Leveraging Redis Hashes and the StackExchange API for Rapid Prototyping
The Redis Cache is a excellent persistence option for rapid storage and retrieval of cached data. Also referred to as a store for key-value pairs, or a data structure server, Redis is fairly easy to both learn and use. For learning, I used Karl Seguin's post on Redis along with the searchable index of commands provided by Redis. To make life easier, I also included the general purpose Redis client written by the developers at StackExchange.
Here are my methods that mimic basic CRUD operations for a generic product or service issues list using Redis instead of a database. The RedisKey is just a C# string, but doesn't have to be. You'll notice I use hashes instead of strings in the methods below. The reason for this is not so I can have one key to manage a collection of field/value pairs within a Redis hash. What's the difference between a string's key and its corresponding value and a hash's field and its corresponding value other than implementation and efficiency? When using hashes, you need a key to retrieve the hash itself, and a field "value" to retrieve the actual "value" associated with the field. When you choose to use strings, the key is used as a value you associate with another value.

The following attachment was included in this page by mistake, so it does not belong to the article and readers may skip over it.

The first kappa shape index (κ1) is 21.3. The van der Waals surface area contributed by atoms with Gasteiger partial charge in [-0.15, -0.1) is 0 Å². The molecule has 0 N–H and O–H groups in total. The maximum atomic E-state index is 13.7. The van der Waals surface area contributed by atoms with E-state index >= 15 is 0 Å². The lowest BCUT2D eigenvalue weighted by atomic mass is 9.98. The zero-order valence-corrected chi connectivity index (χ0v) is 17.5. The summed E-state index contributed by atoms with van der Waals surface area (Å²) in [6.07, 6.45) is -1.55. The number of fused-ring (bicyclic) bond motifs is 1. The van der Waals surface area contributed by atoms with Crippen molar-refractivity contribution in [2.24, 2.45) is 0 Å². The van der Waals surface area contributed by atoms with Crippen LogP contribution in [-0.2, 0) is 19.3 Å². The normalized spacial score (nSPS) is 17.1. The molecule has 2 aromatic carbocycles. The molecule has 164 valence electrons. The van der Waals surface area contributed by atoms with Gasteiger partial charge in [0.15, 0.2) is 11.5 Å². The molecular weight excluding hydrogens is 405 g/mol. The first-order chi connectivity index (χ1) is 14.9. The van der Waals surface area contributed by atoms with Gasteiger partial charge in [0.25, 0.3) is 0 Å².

A key is very much like a key in a dictionary or associative array. For strings, all you need is the key to look up your corresponding value, which can be many different .NET types, including a binary object. The key used for setting and getting hashes is similar, but you will retrieve the entire hash of field/value pairs using a single key. Should you wish to retrieve a hash field/value pair, you can do that too, and easily, but you need both the key and the field value.
Efficieny; this leads me to the next point, which is taken from "An introduction to Redis data types and abstractions"; "It is worth noting that small hashes (i.e., a few elements with small values) are encoded in special way in memory that make them very memory efficient" (http://redis.io/topics/data-types-intro). Interestingly enough, the Redis command(s) docs state that "Redis running on an entry level laptop can scan a 1 million key database in 40 milliseconds."